US governance on Facebook a selective political stunt for establishment to vent anger
Published: Nov 01, 2021 09:10 PM
Facebook Illustration: Chen Xia/GT

Facebook Illustration: Chen Xia/GT

US tech giant Facebook, now renamed "Meta," recently ran into trouble. Frances Haugen, a former Facebook data scientist, testified before the US Congress that Facebook's products, "harm children, stoke division and weaken our democracy."

US media National Public Radio reports that there are four key points in Haugen's testimony. First, she is a former Facebook employee who worked for two years as a data scientist. She copied thousands of pages of Facebook confidential documents before leaving the company. Second, Instagram, owned by Facebook, may have coveted young users, despite health concerns. Third, both the Democrats and the Republicans in Congress are united on regulating Facebook. And fourth, Haugen claims that Facebook broke the law by lying to investors. This involves the January 6 Capitol Riot, how effective it is as removing hate speech, and how it makes body image issues worse. 

Some observers tend to consider the regulation on Facebook as an important change in internet content governance in the US. However, this is more likely to be another political show with selective regulation. 

Facebook has once again become the target of a particular coalition of the domestic US establishment and the left-wing liberals to vent their frustrations caused by the rapid growth of populism since 2016. At that time (when the Democratic Party lost the election), Facebook was accused of being used by Russia to have interfered in US election and was sued for failing to protect users' personal data in the Cambridge Analytica breach. 

This time, a data scientist joined the campaign. This has made the allegations against the tech company far more penetrating. However, from the perspective of cyberspace governance, this political investigation on Facebook is based on two proven misperceptions.

First, the current accusations are pinning the core of the problem on algorithm, rather than exploring and reflecting real issues in the society. 

Be it body image anxiety or hate speech, the role Facebook algorithms can play is, at best, to worsen the situation rather than cause it from scratch. And to manage these problems, what is needed is to build a comprehensive governance system both online and offline. For those who are familiar with the rules of the US domestic political game, only targeting the Facebook algorithm is actually a politicized move. It is not at all effective governance to solve real problems.

Second, the political and moral condemnations against Facebook became a main channel to vent the frustrations of the establishment. It will distract the negative feelings from its inability to respond to US' deep political, social and economic contradictions. 

Since Donald Trump's "surprise" victory in the 2016 presidential election, many US colleges have pressed the pause button. Students and teachers were offered counseling services. Hate speeches and hate crimes have increased. Those are only issues on the surface. The deep reason lies in the defects of America's political, social and economic system and the outbreaks of the country's deep rooted contradictions. A same problem happened after the 2020 election, with the Capitol Hill riot a prime example. But it is clear that the establishment is more willing to find an excuse and a convenient scapegoat as well. Blaming Facebook is in line with this need to deflect. Haugen, as an "insider," "data expert" and "former Facebook employee," drew intense attention from Congress and the media when "revealing" the company's history. While much of the evidence may not necessarily be able to prove the allegations legally, it has triggered enough political and public opinion resonance.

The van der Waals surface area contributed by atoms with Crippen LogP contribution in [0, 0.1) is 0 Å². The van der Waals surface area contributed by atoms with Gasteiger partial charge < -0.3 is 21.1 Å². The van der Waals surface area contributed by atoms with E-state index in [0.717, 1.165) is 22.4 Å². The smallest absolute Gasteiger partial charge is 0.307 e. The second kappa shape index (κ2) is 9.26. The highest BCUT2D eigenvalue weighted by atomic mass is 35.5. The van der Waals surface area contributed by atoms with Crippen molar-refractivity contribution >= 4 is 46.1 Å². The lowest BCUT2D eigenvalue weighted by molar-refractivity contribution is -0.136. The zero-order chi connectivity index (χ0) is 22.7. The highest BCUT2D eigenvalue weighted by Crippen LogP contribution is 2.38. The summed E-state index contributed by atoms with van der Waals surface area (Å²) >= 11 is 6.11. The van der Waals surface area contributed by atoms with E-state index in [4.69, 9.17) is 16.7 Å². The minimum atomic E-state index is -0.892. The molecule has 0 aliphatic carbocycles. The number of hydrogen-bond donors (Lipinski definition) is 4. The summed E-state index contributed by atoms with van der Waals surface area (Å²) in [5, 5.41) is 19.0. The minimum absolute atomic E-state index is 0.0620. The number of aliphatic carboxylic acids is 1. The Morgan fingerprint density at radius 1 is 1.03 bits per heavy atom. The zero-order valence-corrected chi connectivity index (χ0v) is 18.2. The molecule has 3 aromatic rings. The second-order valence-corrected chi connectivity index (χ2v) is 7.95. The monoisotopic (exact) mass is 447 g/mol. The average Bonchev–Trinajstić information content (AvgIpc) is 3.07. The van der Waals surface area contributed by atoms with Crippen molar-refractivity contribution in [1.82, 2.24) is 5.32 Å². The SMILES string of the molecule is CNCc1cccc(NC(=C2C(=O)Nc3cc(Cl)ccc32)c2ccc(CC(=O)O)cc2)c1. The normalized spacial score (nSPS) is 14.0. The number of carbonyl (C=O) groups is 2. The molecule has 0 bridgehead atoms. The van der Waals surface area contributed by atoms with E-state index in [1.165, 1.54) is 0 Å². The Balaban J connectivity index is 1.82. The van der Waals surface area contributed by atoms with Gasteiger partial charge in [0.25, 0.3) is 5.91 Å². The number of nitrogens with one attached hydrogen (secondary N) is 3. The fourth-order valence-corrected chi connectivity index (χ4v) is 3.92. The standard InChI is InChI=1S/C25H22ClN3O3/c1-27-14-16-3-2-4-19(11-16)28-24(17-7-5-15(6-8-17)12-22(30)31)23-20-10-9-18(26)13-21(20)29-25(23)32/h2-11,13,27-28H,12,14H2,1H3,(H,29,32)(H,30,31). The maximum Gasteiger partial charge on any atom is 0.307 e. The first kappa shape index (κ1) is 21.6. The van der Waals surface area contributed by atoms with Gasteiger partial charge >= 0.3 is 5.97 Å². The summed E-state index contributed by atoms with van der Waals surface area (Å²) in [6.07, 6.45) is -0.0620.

Facebook is of course not entirely innocent. But the essence of Facebook's issue lies in the monopoly created by this super-platform, its abuse of its monopoly, and the lack of effective policy tools for US authorities to deal with the super-media platform incubated by digital financial capitalism. 

Around 2010, Hillary Clinton, then secretary of state and later Democratic presidential candidate, firmly believed that platforms such as Facebook, Twitter and YouTube could become tools of US' foreign policy. When former president Bill Clinton sought to use social media to promote regime change in other countries, the flaws that Haugen exposed were already in existence. But at the time, those problems were affecting "other countries," or US "strategic adversaries." So, there was no need to regulate Facebook. Instead, it needed to be regarded as a tool in US foreign policy. It was only in 2016 and later years - after the boomerang had hit the American establishment itself - that the issues about the company became problematic. It is clear that this is not about governance in the usual sense. It only shows the selectivity side of US politics.

Based on the experience of emerging countries represented by China, the impact and challenges brought by the internet require them to build and improve the relevant governance capacity and system. The US has now recognized the existence of problems. Yet the way it deals with them reveals US' extreme egocentrism. And even if Facebook eventually has to face substantial punishment in the legal process, it will still be a US-style political show. This does not fundamentally solve the country's problem of how to effectively govern cyberspace.

The author is director at the Research Center for Cyberspace Governance, Fudan University. opinion@globaltimes.com.cn